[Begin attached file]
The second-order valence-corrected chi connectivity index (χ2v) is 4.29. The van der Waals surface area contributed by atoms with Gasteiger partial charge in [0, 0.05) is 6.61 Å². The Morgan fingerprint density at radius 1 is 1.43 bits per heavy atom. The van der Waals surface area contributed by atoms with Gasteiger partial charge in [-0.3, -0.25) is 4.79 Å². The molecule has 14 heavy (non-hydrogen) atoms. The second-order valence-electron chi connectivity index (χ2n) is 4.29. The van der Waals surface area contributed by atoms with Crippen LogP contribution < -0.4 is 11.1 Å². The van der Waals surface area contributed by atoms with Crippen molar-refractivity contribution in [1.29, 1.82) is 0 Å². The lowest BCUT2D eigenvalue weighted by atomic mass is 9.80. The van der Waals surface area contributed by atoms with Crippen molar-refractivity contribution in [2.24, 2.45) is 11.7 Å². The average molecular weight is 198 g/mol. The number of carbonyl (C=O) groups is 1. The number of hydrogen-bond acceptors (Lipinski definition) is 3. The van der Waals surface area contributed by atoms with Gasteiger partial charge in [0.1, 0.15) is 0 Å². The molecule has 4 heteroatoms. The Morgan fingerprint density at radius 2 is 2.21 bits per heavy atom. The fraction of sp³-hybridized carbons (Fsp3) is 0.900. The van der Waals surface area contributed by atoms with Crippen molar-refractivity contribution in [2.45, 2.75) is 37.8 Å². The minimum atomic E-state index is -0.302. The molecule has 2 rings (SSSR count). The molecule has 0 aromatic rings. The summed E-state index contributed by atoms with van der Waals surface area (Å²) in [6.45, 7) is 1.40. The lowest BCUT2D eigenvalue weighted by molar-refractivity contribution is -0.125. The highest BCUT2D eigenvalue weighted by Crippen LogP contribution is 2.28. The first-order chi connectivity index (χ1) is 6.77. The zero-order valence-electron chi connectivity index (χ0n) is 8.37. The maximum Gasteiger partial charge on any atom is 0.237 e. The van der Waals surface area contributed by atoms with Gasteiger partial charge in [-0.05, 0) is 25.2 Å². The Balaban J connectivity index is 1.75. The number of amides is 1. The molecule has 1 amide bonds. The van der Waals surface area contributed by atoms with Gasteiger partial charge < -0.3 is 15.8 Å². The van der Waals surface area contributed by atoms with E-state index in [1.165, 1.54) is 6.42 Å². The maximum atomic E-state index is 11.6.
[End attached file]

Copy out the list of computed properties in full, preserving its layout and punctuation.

The second-order valence-corrected chi connectivity index (χ2v) is 4.29. The van der Waals surface area contributed by atoms with Gasteiger partial charge in [0, 0.05) is 6.61 Å². The Morgan fingerprint density at radius 1 is 1.43 bits per heavy atom. The van der Waals surface area contributed by atoms with Gasteiger partial charge in [-0.3, -0.25) is 4.79 Å². The molecule has 14 heavy (non-hydrogen) atoms. The second-order valence-electron chi connectivity index (χ2n) is 4.29. The van der Waals surface area contributed by atoms with Crippen LogP contribution < -0.4 is 11.1 Å². The van der Waals surface area contributed by atoms with Crippen molar-refractivity contribution in [1.29, 1.82) is 0 Å². The lowest BCUT2D eigenvalue weighted by atomic mass is 9.80. The van der Waals surface area contributed by atoms with Crippen molar-refractivity contribution in [2.24, 2.45) is 11.7 Å². The average molecular weight is 198 g/mol. The number of carbonyl (C=O) groups is 1. The number of hydrogen-bond acceptors (Lipinski definition) is 3. The van der Waals surface area contributed by atoms with Gasteiger partial charge in [0.1, 0.15) is 0 Å². The molecule has 4 heteroatoms. The Morgan fingerprint density at radius 2 is 2.21 bits per heavy atom. The fraction of sp³-hybridized carbons (Fsp3) is 0.900. The van der Waals surface area contributed by atoms with Crippen molar-refractivity contribution in [2.45, 2.75) is 37.8 Å². The minimum atomic E-state index is -0.302. The molecule has 2 rings (SSSR count). The molecule has 0 aromatic rings. The summed E-state index contributed by atoms with van der Waals surface area (Å²) in [6.45, 7) is 1.40. The lowest BCUT2D eigenvalue weighted by molar-refractivity contribution is -0.125. The highest BCUT2D eigenvalue weighted by Crippen LogP contribution is 2.28. The first-order chi connectivity index (χ1) is 6.77. The zero-order valence-electron chi connectivity index (χ0n) is 8.37. The maximum Gasteiger partial charge on any atom is 0.237 e. The van der Waals surface area contributed by atoms with Gasteiger partial charge in [-0.05, 0) is 25.2 Å². The Balaban J connectivity index is 1.75. The number of amides is 1. The molecule has 1 amide bonds. The van der Waals surface area contributed by atoms with Gasteiger partial charge < -0.3 is 15.8 Å². The van der Waals surface area contributed by atoms with E-state index in [1.165, 1.54) is 6.42 Å². The maximum atomic E-state index is 11.6.